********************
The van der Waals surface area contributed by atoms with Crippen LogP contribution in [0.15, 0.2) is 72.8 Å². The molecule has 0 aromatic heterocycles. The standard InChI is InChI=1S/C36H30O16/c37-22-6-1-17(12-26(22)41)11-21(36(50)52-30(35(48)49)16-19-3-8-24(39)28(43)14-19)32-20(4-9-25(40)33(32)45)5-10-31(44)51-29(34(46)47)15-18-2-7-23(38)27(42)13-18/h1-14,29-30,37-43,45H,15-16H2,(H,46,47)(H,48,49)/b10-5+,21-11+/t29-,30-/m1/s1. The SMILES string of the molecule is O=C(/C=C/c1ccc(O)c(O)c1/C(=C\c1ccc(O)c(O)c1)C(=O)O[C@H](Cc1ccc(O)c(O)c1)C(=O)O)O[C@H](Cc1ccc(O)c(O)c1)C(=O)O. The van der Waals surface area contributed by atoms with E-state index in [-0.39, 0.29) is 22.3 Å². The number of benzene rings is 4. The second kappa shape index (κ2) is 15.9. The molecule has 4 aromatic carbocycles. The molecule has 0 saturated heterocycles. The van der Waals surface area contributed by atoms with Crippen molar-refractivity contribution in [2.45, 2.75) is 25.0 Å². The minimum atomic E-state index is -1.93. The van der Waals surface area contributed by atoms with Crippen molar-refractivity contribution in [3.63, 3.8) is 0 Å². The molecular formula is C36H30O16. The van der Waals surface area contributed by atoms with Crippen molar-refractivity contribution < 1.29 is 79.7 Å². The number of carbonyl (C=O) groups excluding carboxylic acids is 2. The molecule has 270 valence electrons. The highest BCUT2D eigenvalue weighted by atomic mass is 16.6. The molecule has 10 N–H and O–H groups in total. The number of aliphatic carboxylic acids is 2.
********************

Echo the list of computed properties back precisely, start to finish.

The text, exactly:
The van der Waals surface area contributed by atoms with Crippen LogP contribution in [0.15, 0.2) is 72.8 Å². The molecule has 0 aromatic heterocycles. The standard InChI is InChI=1S/C36H30O16/c37-22-6-1-17(12-26(22)41)11-21(36(50)52-30(35(48)49)16-19-3-8-24(39)28(43)14-19)32-20(4-9-25(40)33(32)45)5-10-31(44)51-29(34(46)47)15-18-2-7-23(38)27(42)13-18/h1-14,29-30,37-43,45H,15-16H2,(H,46,47)(H,48,49)/b10-5+,21-11+/t29-,30-/m1/s1. The SMILES string of the molecule is O=C(/C=C/c1ccc(O)c(O)c1/C(=C\c1ccc(O)c(O)c1)C(=O)O[C@H](Cc1ccc(O)c(O)c1)C(=O)O)O[C@H](Cc1ccc(O)c(O)c1)C(=O)O. The van der Waals surface area contributed by atoms with E-state index in [-0.39, 0.29) is 22.3 Å². The number of benzene rings is 4. The second kappa shape index (κ2) is 15.9. The molecule has 4 aromatic carbocycles. The molecule has 0 saturated heterocycles. The van der Waals surface area contributed by atoms with Crippen molar-refractivity contribution in [2.45, 2.75) is 25.0 Å². The minimum atomic E-state index is -1.93. The van der Waals surface area contributed by atoms with Crippen molar-refractivity contribution in [3.63, 3.8) is 0 Å². The molecular formula is C36H30O16. The van der Waals surface area contributed by atoms with Crippen molar-refractivity contribution < 1.29 is 79.7 Å². The number of carbonyl (C=O) groups excluding carboxylic acids is 2. The molecule has 270 valence electrons. The highest BCUT2D eigenvalue weighted by atomic mass is 16.6. The molecule has 10 N–H and O–H groups in total. The number of aliphatic carboxylic acids is 2.